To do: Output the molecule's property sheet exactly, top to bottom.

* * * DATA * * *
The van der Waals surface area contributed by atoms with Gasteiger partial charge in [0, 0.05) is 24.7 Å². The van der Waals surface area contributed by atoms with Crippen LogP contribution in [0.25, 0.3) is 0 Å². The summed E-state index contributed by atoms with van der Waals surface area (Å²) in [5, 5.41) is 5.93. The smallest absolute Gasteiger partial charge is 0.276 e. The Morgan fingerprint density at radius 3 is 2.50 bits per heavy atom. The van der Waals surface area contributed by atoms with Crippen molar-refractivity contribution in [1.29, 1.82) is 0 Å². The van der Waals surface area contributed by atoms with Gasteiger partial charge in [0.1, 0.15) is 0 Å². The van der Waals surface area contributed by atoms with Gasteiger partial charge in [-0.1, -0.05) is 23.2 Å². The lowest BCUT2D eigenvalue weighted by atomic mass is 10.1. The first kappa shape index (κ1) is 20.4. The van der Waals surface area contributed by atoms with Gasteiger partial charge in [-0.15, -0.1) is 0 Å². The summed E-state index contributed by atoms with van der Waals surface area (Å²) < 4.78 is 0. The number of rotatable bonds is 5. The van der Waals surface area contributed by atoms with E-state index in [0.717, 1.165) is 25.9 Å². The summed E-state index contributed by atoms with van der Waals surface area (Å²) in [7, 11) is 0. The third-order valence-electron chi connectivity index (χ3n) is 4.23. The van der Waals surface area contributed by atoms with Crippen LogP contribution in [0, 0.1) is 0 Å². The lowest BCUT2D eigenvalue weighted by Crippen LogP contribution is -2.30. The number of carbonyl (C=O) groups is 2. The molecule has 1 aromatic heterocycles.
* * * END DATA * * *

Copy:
The van der Waals surface area contributed by atoms with Gasteiger partial charge in [0, 0.05) is 24.7 Å². The van der Waals surface area contributed by atoms with Crippen LogP contribution in [0.25, 0.3) is 0 Å². The summed E-state index contributed by atoms with van der Waals surface area (Å²) in [5, 5.41) is 5.93. The smallest absolute Gasteiger partial charge is 0.276 e. The Morgan fingerprint density at radius 3 is 2.50 bits per heavy atom. The van der Waals surface area contributed by atoms with Crippen molar-refractivity contribution in [1.29, 1.82) is 0 Å². The van der Waals surface area contributed by atoms with Gasteiger partial charge in [0.1, 0.15) is 0 Å². The van der Waals surface area contributed by atoms with Gasteiger partial charge in [-0.1, -0.05) is 23.2 Å². The lowest BCUT2D eigenvalue weighted by atomic mass is 10.1. The first kappa shape index (κ1) is 20.4. The van der Waals surface area contributed by atoms with Gasteiger partial charge in [-0.15, -0.1) is 0 Å². The summed E-state index contributed by atoms with van der Waals surface area (Å²) < 4.78 is 0. The number of rotatable bonds is 5. The van der Waals surface area contributed by atoms with E-state index in [0.717, 1.165) is 25.9 Å². The summed E-state index contributed by atoms with van der Waals surface area (Å²) in [7, 11) is 0. The third-order valence-electron chi connectivity index (χ3n) is 4.23. The van der Waals surface area contributed by atoms with Crippen LogP contribution in [0, 0.1) is 0 Å². The lowest BCUT2D eigenvalue weighted by Crippen LogP contribution is -2.30. The number of carbonyl (C=O) groups is 2. The molecule has 1 aromatic heterocycles.